Inside Ottoman Prisons

with Kent Schull

hosted by Chris Gratien

This episode is part of our series on Islamic law

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While humans have devised no shortage of ways to punish each other throughout history, the rise of the prison and incarceration as a method for dealing with crime is primarily a nineteenth century phenomenon. In this episode, Kent Schull discusses his recent book about the development of the Ottoman prison system and explores the lives of Ottoman prisoners.

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Kent Schull is Associate Professor of History at State University of New York, Binghamton. (see
Chris Gratien is a doctoral candidate at Georgetown University researching the social and environmental history of the Ottoman Empire and the modern Middle East. (see

Episode No. 158
Release date: 7 June 2014
Location: German Orient Institut, Istanbul
Editing and production by Chris Gratien
Bibliography courtesy of Kent Schull

Erzurum: the prison and prisoners
(Source: Keghuni, No. 1-10, 1903,
 2nd year, Venice, St Lazzaro) from

Schull, Kent F. Prisons in the Late Ottoman Empire: Microcosms of Modernity. 2014.

Foucault, Michel. Discipline and Punish: The Birth of the Prison. New York: Pantheon Books, 1977.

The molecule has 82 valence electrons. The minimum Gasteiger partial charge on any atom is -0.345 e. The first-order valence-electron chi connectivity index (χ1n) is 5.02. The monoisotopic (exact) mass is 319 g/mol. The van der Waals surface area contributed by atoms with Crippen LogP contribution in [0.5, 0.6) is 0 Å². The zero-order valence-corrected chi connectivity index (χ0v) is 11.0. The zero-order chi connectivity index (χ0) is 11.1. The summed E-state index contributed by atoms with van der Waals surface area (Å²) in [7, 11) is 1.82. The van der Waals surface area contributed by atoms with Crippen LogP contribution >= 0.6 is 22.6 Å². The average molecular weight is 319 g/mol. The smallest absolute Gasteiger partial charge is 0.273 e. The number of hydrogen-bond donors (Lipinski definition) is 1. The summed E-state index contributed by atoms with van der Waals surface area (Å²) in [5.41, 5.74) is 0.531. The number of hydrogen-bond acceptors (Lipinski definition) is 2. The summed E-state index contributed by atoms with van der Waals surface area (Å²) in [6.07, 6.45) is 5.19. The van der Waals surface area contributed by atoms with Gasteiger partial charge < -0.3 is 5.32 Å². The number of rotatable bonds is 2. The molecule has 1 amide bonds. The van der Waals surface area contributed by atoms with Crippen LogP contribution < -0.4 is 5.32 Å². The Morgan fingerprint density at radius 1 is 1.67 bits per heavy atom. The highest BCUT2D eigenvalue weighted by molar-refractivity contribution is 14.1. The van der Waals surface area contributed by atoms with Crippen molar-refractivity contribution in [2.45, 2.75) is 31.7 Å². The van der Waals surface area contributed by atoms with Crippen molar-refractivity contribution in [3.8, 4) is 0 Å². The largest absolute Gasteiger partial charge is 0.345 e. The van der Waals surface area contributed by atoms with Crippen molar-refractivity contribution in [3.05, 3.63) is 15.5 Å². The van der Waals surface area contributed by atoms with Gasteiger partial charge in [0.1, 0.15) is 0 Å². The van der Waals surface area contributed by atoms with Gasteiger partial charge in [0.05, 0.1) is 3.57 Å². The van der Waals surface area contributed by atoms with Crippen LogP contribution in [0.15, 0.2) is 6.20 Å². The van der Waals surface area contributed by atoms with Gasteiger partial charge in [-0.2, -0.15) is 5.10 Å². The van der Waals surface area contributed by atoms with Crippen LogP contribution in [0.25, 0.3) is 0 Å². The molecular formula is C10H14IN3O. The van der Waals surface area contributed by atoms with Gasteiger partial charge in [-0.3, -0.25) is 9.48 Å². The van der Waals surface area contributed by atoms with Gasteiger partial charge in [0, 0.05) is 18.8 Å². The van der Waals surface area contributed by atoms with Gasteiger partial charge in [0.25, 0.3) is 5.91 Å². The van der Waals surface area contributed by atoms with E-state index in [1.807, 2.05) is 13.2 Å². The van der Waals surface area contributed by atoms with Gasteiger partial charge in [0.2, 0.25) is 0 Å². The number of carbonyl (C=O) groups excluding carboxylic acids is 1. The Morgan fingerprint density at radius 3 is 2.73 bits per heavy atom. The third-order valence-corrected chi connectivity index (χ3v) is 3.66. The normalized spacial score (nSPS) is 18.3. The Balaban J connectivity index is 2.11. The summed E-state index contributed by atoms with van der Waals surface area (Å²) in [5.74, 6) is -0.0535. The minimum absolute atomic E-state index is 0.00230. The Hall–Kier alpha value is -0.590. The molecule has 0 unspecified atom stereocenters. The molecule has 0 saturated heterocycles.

Adams, Bruce F. The Politics of Punishment: Prison Reform in Russia, 1863-1917 (DeKalb, Ill: Northern Illinois University Press, 1996).

Ignatieff, Michael. A Just Measure of Pain: The Penitentiary and the Industrial Revolution, 1750-1850 (New York: Pantheon Books, 1978).

Maksudyan, Nazan, ‘Orphans, Cities, and the State: Vocational Orphanages (ıslahhanes) and Reform in the Late Ottoman Urban Space’, IJMES 43 (2011), pp. 493-511.

Peters, Rudolph. Crime and Punishment in Islamic Law: Theory and Practice from the Sixteenth to the Twenty-first Century (Cambridge: Cambridge University Press, 2005).

Yıldız, Gültekin. Mapusane: Osmanlı Hapishanelerinin Kuruluș Serüveni, 1839-1908 (İstanbul: Kitabevi, 2012).

Abrahamian, Ervand. Tortured Confessions Prisons and Public Recantations in Modern Iran. Berkeley: University of California Press, 1999.


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